The hours turn slowly; allowing my time to watch, listen to your dreams – mixed thoroughly with your desires and recollections – as you whisper to me. Rain begins to fall on my blank page, slowly at first, black drops splashing and running around me in designs of words and sentences. The rain is more violent now; it pounds my head in the rhythm of my rapid heartbeat. Then onto my shoulders and outstretched arms. No longer black and white, colors emerge from the cloud of ideas above me. Iridescent, they drip from my hair, trickling down my forehead, stinging my eyes, and tracing a shimmering line down my neck to pool in the hollow of my collarbone. Soaking my clothes. Radiant blues and hues of green contrast with the bright yellow of the midmorning sun. The page is transformed into a tranquil ocean. Away from people. See them? They are far off, unimportant to this story. Your story. There you are, in the water now, bathing gracefully in the salty shades of the page. Swimming, swimming, invisible.
Feel the waves on your shoulders. An electrifying sensation that will linger long after the moment has passed. In a fleeting second, you sensed a connection. You became part of the water – part of something larger, deeper than your mind could comprehend. I feel it too, brushing my fingers over another completed page. Knowing when I return again to the chaos of the sun that the satisfaction will follow me. It will fade eventually, when you had to stop and exhale. Your breath shakes the page, remodels words in new forms. Some will disappear, evaporate, chased away by the wind of reason. They’ll try to creep back in at later times, silent and unnoticed. As you drift away again, that charge reemerges. The ritual will repeat itself, as history so often does.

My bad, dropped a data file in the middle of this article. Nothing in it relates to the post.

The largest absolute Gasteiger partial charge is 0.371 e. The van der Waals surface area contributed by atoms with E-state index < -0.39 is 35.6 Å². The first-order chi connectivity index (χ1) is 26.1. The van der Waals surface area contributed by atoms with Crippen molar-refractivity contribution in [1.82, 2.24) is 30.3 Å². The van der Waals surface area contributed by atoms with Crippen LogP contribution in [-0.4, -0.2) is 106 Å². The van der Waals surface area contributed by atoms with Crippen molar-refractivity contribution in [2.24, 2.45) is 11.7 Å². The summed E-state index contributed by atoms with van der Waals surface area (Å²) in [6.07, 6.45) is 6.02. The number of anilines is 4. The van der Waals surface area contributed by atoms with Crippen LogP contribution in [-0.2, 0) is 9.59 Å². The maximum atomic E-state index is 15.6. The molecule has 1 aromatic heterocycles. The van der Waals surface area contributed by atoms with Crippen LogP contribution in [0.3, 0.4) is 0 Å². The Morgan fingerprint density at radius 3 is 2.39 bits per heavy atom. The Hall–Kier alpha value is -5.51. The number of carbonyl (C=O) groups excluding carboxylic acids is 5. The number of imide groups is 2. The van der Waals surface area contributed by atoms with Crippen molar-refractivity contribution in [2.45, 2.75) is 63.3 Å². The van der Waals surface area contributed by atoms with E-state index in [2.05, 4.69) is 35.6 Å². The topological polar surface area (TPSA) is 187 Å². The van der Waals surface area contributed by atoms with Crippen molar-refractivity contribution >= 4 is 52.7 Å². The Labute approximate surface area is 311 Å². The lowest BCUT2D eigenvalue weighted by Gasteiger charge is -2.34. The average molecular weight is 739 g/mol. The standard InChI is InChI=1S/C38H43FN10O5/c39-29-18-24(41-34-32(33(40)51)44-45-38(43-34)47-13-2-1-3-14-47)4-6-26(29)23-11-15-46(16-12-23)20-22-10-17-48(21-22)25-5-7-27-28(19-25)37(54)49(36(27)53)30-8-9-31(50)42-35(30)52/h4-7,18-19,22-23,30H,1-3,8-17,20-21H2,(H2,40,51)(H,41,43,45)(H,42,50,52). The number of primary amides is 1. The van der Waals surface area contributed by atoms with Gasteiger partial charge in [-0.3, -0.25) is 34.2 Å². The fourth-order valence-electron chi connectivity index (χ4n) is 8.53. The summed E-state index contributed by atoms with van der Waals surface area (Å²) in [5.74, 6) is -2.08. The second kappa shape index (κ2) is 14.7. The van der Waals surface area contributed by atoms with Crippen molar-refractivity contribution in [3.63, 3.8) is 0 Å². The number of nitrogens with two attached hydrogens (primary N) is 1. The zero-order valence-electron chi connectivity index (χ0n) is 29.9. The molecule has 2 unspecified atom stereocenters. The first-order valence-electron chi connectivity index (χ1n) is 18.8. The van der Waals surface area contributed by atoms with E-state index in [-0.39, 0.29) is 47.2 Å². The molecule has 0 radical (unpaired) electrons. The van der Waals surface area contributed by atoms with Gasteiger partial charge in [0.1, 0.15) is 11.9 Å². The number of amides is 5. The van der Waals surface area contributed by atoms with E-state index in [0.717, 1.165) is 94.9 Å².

I laugh, exhilarated, careful not to wake you, peaceful and unknowing to my frenzied exuberance in the immersion of words. The sound echoes, reverberating in the empty spaces of the paper, hungry to be filled with more words. It harmonizes with a constant heartbeat, the rise and fall of your chest, and the scrawl of pen on paper. The music is rough, simple, and yet elegant. It compliments the colors in different fashioning of beats. There is no score, no tempo, no refrain. Only pure sound. Beauty. It keeps me from losing my grounding completely, from disappearing into passion and imagination, wrapped snug in a velvet blanket of memories.